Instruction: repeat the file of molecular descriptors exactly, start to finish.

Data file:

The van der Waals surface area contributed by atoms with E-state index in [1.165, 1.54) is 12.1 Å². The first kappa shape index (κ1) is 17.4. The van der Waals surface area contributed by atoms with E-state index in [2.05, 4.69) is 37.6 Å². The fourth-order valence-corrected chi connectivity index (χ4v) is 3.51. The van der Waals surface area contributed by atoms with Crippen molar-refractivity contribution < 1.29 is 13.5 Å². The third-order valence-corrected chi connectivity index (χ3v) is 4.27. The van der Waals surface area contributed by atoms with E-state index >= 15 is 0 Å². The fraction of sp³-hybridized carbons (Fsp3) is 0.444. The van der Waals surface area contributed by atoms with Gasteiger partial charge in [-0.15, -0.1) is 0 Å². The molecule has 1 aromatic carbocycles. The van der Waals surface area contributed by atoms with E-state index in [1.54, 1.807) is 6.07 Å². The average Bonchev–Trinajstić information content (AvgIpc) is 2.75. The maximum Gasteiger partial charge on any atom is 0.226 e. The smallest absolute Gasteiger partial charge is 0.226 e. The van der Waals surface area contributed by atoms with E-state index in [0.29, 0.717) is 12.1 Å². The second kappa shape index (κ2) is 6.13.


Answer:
The van der Waals surface area contributed by atoms with E-state index in [1.165, 1.54) is 12.1 Å². The first kappa shape index (κ1) is 17.4. The van der Waals surface area contributed by atoms with E-state index in [2.05, 4.69) is 37.6 Å². The fourth-order valence-corrected chi connectivity index (χ4v) is 3.51. The van der Waals surface area contributed by atoms with Crippen molar-refractivity contribution < 1.29 is 13.5 Å². The third-order valence-corrected chi connectivity index (χ3v) is 4.27. The van der Waals surface area contributed by atoms with E-state index >= 15 is 0 Å². The fraction of sp³-hybridized carbons (Fsp3) is 0.444. The van der Waals surface area contributed by atoms with Gasteiger partial charge in [-0.15, -0.1) is 0 Å². The molecule has 1 aromatic carbocycles. The van der Waals surface area contributed by atoms with E-state index in [1.54, 1.807) is 6.07 Å². The average Bonchev–Trinajstić information content (AvgIpc) is 2.75. The maximum Gasteiger partial charge on any atom is 0.226 e. The smallest absolute Gasteiger partial charge is 0.226 e. The van der Waals surface area contributed by atoms with E-state index in [0.29, 0.717) is 12.1 Å². The second kappa shape index (κ2) is 6.13.